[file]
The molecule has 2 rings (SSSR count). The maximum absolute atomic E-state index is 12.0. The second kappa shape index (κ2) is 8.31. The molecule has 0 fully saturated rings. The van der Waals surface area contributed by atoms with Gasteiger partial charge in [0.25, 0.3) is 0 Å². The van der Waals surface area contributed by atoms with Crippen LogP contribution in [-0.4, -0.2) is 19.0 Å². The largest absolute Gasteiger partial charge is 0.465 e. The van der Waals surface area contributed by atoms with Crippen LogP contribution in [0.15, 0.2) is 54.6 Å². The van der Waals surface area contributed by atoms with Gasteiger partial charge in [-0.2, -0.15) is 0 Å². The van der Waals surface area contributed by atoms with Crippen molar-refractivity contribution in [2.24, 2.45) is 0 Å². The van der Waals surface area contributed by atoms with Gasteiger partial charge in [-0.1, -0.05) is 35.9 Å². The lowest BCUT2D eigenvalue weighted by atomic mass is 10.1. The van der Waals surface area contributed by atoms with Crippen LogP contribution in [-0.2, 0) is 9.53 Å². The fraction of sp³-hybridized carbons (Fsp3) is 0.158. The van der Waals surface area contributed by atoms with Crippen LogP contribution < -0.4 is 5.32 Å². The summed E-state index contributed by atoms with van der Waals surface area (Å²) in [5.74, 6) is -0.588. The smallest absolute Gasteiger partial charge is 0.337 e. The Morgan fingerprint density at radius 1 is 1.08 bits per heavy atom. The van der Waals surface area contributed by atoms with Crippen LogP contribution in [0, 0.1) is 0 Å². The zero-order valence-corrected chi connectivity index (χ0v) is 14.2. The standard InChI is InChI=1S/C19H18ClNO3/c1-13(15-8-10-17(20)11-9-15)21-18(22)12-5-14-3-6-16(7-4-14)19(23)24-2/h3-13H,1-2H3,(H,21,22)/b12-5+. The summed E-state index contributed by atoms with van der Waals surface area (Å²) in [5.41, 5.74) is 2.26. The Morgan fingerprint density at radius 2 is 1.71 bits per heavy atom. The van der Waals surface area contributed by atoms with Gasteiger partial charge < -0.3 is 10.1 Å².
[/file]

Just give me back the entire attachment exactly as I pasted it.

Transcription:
The molecule has 2 rings (SSSR count). The maximum absolute atomic E-state index is 12.0. The second kappa shape index (κ2) is 8.31. The molecule has 0 fully saturated rings. The van der Waals surface area contributed by atoms with Gasteiger partial charge in [0.25, 0.3) is 0 Å². The van der Waals surface area contributed by atoms with Crippen LogP contribution in [-0.4, -0.2) is 19.0 Å². The largest absolute Gasteiger partial charge is 0.465 e. The van der Waals surface area contributed by atoms with Crippen LogP contribution in [0.15, 0.2) is 54.6 Å². The van der Waals surface area contributed by atoms with Gasteiger partial charge in [-0.2, -0.15) is 0 Å². The van der Waals surface area contributed by atoms with Crippen molar-refractivity contribution in [2.24, 2.45) is 0 Å². The van der Waals surface area contributed by atoms with Gasteiger partial charge in [-0.1, -0.05) is 35.9 Å². The lowest BCUT2D eigenvalue weighted by atomic mass is 10.1. The van der Waals surface area contributed by atoms with Crippen LogP contribution in [-0.2, 0) is 9.53 Å². The fraction of sp³-hybridized carbons (Fsp3) is 0.158. The van der Waals surface area contributed by atoms with Crippen LogP contribution < -0.4 is 5.32 Å². The summed E-state index contributed by atoms with van der Waals surface area (Å²) in [5.74, 6) is -0.588. The smallest absolute Gasteiger partial charge is 0.337 e. The Morgan fingerprint density at radius 1 is 1.08 bits per heavy atom. The van der Waals surface area contributed by atoms with Crippen LogP contribution in [0, 0.1) is 0 Å². The zero-order valence-corrected chi connectivity index (χ0v) is 14.2. The standard InChI is InChI=1S/C19H18ClNO3/c1-13(15-8-10-17(20)11-9-15)21-18(22)12-5-14-3-6-16(7-4-14)19(23)24-2/h3-13H,1-2H3,(H,21,22)/b12-5+. The summed E-state index contributed by atoms with van der Waals surface area (Å²) in [5.41, 5.74) is 2.26. The Morgan fingerprint density at radius 2 is 1.71 bits per heavy atom. The van der Waals surface area contributed by atoms with Gasteiger partial charge < -0.3 is 10.1 Å².